Re: LIMITing number of results in a VIEW with global variables

From: Florian Pflug <fgp(at)phlo(dot)org>
To: Thomas Girault <toma(dot)girault(at)gmail(dot)com>
Cc: pgsql-hackers(at)postgresql(dot)org
Subject: Re: LIMITing number of results in a VIEW with global variables
Date: 2011-10-16 15:50:28
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On Oct15, 2011, at 14:52 , Thomas Girault wrote:
> Alternatively, we could also set the alpha value before the query :
> SELECT set_alpha(0.1); SELECT age, young(age) FROM employees WHERE
> young(age);

That's certainly much safer.

> I would be very interested to know if there is smarter way to set global
> variables.

The closest thing to global variables are GUC settings. These can be
set globally in postgres.conf, per user and/or per-database via
ALTER ROLE/DATABSE ... [IN DATABASE ...], per session with SET, per
function via CREATE FUNCTION ... SET and finally per subtransaction
with SET LOCAL. Modules can add their own GUC settings - you should be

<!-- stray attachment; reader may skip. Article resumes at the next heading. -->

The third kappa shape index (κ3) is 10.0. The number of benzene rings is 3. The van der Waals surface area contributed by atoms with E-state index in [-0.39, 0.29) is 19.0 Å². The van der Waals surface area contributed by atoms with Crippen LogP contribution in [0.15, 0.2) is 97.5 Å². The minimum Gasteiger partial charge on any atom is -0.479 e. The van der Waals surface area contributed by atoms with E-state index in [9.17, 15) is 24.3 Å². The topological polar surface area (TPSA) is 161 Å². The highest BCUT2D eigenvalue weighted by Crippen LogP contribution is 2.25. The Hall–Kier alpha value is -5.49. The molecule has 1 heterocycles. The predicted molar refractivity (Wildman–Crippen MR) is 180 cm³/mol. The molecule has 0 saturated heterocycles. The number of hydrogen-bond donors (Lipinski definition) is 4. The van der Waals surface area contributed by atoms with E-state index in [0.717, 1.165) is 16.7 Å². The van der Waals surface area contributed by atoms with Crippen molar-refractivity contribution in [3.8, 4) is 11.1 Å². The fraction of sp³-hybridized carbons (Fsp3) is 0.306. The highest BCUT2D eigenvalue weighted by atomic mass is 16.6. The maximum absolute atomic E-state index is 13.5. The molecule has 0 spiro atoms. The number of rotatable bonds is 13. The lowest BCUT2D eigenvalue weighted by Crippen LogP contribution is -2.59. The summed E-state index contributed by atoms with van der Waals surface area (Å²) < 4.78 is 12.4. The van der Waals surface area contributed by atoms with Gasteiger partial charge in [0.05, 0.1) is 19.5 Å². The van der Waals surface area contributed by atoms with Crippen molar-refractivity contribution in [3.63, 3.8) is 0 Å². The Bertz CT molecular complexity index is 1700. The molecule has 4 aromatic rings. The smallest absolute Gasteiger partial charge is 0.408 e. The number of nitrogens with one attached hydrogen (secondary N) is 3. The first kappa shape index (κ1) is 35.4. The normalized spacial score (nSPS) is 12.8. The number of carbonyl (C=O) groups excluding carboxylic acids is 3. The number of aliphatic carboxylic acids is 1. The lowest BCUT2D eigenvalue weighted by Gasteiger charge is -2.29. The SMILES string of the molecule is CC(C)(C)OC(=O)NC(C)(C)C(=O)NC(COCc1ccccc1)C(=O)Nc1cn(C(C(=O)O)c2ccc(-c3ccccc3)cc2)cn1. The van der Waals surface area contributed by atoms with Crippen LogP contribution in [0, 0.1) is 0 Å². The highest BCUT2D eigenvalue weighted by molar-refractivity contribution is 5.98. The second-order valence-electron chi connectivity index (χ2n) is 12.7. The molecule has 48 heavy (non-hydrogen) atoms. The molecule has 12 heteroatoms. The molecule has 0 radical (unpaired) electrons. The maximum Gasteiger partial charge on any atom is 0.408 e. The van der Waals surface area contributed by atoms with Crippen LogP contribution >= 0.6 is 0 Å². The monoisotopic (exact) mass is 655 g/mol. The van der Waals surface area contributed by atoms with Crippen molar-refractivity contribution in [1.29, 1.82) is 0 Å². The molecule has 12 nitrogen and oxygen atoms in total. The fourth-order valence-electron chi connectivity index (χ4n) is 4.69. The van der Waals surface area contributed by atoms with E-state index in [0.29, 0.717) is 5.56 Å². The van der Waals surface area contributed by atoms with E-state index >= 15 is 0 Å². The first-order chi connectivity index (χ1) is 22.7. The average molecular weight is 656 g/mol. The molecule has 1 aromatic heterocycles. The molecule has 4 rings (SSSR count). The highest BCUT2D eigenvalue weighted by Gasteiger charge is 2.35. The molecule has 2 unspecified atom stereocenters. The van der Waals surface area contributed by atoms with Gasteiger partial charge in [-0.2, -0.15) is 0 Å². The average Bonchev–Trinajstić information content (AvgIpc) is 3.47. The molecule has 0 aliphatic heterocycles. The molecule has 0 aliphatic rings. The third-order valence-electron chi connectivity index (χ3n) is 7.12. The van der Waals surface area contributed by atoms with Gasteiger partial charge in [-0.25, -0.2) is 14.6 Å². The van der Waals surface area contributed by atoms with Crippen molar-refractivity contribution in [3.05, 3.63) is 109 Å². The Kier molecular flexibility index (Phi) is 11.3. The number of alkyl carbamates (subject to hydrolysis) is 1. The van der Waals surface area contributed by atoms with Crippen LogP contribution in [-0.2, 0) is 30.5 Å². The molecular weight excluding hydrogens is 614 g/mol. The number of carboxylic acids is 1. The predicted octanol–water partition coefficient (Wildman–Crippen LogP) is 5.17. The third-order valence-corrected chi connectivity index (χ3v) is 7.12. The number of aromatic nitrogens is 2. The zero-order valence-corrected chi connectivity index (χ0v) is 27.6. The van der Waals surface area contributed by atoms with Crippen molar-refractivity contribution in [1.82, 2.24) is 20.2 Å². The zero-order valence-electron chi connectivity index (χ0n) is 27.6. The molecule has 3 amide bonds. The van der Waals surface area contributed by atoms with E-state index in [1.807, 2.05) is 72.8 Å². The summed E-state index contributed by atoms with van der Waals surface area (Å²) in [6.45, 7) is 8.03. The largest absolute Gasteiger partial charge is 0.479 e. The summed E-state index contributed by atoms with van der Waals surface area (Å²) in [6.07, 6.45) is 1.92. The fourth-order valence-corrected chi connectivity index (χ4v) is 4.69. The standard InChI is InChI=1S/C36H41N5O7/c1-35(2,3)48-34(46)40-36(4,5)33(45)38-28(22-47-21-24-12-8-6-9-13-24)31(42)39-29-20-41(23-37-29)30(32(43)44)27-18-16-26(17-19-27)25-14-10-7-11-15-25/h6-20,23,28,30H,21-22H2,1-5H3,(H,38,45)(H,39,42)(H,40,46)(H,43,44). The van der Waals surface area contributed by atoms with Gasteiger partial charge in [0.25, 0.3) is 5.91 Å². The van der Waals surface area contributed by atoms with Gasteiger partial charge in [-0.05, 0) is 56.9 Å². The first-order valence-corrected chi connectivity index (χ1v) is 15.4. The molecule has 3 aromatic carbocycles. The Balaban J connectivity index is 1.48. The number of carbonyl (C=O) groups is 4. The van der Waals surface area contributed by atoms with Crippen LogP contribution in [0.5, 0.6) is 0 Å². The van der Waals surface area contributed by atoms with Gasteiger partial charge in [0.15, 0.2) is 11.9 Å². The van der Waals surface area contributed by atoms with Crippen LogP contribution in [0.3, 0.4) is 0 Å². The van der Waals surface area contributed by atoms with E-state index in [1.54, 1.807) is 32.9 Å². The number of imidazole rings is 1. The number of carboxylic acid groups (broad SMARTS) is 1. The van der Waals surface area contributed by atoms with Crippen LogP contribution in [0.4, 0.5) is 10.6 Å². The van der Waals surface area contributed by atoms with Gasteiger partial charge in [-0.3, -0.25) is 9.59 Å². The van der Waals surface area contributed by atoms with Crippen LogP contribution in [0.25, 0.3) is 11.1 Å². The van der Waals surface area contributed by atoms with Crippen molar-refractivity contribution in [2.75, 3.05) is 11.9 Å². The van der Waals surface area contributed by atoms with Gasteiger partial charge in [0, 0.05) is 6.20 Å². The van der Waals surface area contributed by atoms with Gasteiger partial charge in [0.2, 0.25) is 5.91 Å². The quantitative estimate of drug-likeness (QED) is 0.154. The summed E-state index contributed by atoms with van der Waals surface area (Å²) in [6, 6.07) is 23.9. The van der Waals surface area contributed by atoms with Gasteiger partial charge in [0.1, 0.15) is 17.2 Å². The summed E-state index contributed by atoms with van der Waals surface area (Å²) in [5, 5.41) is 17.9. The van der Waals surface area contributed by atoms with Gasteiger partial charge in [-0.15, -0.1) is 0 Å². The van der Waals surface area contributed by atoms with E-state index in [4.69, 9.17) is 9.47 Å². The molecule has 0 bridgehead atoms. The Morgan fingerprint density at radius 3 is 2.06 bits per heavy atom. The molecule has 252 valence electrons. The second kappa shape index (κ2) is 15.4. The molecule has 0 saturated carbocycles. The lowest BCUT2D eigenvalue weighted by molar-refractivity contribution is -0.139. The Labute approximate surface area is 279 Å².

able to find an example in one of the modules in contrib/

But your getter/setter-based solution isn't bad either - in fact, the
trigram module contains something very similar. Just don't try to
modify the value mid-query.

>> I can sort the results in the view 'sorted_employees' according to
>>> value MU of a fuzzy predicate thanks to fuzzy2bool cast function.
>>> CREATE OR REPLACE VIEW sorted_employees AS
>>> SELECT *, get_mu() as mu
>>> FROM employees
>> Are you aware that an ORDER BY clause in a VIEW is only going to work
>> if you do "SELECT .. .FROM view".
> I It really the first time I am using views, I didn't know that !

Hm, I think I didn't explain that to well, so to avoid giving you a false
impression here's another try.

A SELECT without an ORDER BY clause attached to the *outmost* level never
guarantees any particular ordering of the result, nor any particular
relationship between the ordering of the SELECT's data sources and the
ordering of the SELECT's result. The only exception are SELECT's of the
form "select ... from <view>" where <view> has an ORDER BY attached to
the outmost level. From that, it follows that an ORDER BY in views used
in SELECTs more complex than the above is usually useless.

Things are different for views that combine ORDER BY and LIMIT, of course.
Then, not only the order of the view's results changes, but also it's output
set. Which of course affects every statement which uses the view.

best regards,
Florian Pflug

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